Single parents who’ve been stressing over what they’ll do about childcare when the new four day school week takes effect in August will be happy to hear this news: Marion County Schools Superintendent Jim Yancey has cancelled the eight town hall meetings scheduled to take place later this month and in February.
The first question to come to everyone’s lips is: Why? It’s really very simple: The Marion County School Board is reconsidering the traditional five day school week.
Last June, the board approved by a 4-1 vote the four day school week. Promoted as a budget-cutting measure that would save the school district $4.2 million, this was the most recent step taken to cut the district’s budget. Over the last five years, the district has had to cut $51 million from the operating budget.
However, what the board claims to have not known when they approved this new schedule was that if they switched to a four day week, Florida’s Department of Education would not continue to fund the transportation costs as they have in the past. The removal of one day per week, a total of 36 days over the course of the roughly ten month school year, would have resulted in the DoE cutting $1.8 million from the transportation budget. One must wonder, though, how the board could not have been aware of this. It is common sense that when you have a budget based on very specific things, such as a 180 day school year with a five day school week, making such a drastic change to those things is going to result in a drastic change to that budget.
At this time, the approved four day week is still the calendar for the 2012-13 school year. It will continue to be the plan for next year until the board makes a final decision. When will that happen?
The board has decided to re-visit the traditional five day school calendar at their February 14th agenda. If they choose to revise the calendar, there will be a final vote on the revisions on February 28th.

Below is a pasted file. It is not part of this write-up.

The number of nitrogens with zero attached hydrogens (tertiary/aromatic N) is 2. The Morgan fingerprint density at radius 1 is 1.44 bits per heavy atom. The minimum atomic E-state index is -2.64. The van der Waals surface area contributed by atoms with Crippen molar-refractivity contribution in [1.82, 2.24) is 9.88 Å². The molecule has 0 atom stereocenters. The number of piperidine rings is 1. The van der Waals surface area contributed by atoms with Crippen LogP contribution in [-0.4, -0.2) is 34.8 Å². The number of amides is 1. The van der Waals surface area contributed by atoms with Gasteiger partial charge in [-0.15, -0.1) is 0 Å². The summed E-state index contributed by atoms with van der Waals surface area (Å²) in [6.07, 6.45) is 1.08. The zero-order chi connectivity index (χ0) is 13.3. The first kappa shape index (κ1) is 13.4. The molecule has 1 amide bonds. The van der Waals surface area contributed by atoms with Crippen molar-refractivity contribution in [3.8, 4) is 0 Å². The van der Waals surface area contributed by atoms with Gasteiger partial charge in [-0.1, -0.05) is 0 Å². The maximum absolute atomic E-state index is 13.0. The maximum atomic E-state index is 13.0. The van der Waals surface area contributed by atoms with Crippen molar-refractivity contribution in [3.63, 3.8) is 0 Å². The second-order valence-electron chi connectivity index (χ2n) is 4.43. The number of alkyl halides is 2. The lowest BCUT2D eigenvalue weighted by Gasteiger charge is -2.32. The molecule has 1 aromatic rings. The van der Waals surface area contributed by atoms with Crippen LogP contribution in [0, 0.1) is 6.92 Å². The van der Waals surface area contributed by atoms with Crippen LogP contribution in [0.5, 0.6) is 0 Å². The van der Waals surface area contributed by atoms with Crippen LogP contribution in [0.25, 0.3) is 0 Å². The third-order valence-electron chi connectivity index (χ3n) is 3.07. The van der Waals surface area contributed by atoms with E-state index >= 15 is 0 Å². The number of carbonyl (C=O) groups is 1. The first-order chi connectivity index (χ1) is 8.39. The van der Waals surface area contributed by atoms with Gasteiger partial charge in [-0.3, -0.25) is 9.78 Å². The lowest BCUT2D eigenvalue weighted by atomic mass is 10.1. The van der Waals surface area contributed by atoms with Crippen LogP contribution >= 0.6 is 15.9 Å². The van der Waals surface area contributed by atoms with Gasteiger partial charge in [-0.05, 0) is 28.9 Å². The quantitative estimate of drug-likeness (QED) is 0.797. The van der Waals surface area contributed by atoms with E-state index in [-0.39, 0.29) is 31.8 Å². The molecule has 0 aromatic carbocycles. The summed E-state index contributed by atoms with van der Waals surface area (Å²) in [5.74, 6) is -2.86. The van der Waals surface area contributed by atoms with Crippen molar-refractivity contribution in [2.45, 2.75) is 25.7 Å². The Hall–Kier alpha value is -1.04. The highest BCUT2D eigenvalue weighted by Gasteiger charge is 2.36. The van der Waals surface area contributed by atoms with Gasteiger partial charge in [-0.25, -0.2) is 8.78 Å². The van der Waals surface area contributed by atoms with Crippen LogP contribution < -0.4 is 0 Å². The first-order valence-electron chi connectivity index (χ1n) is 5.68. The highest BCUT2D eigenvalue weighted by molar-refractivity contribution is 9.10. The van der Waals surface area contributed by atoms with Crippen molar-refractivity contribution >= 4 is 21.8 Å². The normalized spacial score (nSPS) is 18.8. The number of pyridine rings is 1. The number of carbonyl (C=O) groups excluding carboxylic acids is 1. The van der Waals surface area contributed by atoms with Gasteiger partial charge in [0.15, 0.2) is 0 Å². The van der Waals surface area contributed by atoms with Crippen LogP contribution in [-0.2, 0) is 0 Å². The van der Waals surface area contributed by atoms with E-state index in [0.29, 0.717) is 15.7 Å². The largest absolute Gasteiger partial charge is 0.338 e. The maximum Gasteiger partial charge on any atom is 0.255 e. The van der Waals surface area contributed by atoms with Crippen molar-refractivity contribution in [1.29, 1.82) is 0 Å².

If the board votes to revert back to the traditional five day school week, this will be a huge relief to many, particularly single parents. The change to a four day school week would have left many parents of elementary aged students in a very tight spot, having to find childcare for that extra day off from school, in addition to paying for regular after school care. Whether that extra cost was a mere $10 or an entire week’s worth of childcare wouldn’t matter; it would still be a hardship for many, even in a two parent home.
So is there anything you can do to encourage the school board to revert back to the traditional five day school week? You can’t force them to change their minds, but you can certainly make your feelings known. Attend one of the twice monthly school board meetings and work sessions to let them know you don’t want the four day school week. If you have budget-cutting suggestions, bring those, too. While the board and district may not be actively trying to harm your child’s education, they aren’t necessarily putting the students first either. That’s your job as a parent. If you have ideas to cut the budge while still providing a decent education, make these ideas known. Don’t sit back, thinking there’s nothing you can do to change this. You can change this. Do what the district always tells us to do: Be there for your kids.